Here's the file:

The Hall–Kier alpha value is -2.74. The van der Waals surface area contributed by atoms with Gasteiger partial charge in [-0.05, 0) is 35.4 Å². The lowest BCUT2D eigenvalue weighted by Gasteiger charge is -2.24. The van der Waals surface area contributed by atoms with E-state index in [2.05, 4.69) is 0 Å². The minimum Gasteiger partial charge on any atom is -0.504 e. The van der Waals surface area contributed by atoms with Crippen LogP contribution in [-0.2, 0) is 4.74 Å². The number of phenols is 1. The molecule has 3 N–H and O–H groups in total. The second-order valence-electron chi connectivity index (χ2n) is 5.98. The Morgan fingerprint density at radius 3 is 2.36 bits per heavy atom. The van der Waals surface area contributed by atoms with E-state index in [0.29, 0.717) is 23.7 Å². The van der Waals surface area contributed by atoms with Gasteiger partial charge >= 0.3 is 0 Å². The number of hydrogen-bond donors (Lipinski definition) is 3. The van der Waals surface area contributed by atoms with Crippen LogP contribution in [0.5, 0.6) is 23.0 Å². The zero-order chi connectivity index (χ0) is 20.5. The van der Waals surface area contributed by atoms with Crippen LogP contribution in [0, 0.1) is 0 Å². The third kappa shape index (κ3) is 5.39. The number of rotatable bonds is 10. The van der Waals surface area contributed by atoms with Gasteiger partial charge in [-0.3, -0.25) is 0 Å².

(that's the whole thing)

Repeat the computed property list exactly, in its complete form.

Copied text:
The Hall–Kier alpha value is -2.74. The van der Waals surface area contributed by atoms with Gasteiger partial charge in [-0.05, 0) is 35.4 Å². The lowest BCUT2D eigenvalue weighted by Gasteiger charge is -2.24. The van der Waals surface area contributed by atoms with E-state index in [2.05, 4.69) is 0 Å². The minimum Gasteiger partial charge on any atom is -0.504 e. The van der Waals surface area contributed by atoms with Crippen LogP contribution in [-0.2, 0) is 4.74 Å². The number of phenols is 1. The molecule has 3 N–H and O–H groups in total. The second-order valence-electron chi connectivity index (χ2n) is 5.98. The Morgan fingerprint density at radius 3 is 2.36 bits per heavy atom. The van der Waals surface area contributed by atoms with E-state index in [0.29, 0.717) is 23.7 Å². The van der Waals surface area contributed by atoms with Gasteiger partial charge >= 0.3 is 0 Å². The number of hydrogen-bond donors (Lipinski definition) is 3. The van der Waals surface area contributed by atoms with Crippen LogP contribution in [0.5, 0.6) is 23.0 Å². The zero-order chi connectivity index (χ0) is 20.5. The van der Waals surface area contributed by atoms with Crippen LogP contribution in [0, 0.1) is 0 Å². The third kappa shape index (κ3) is 5.39. The number of rotatable bonds is 10. The van der Waals surface area contributed by atoms with Gasteiger partial charge in [-0.3, -0.25) is 0 Å².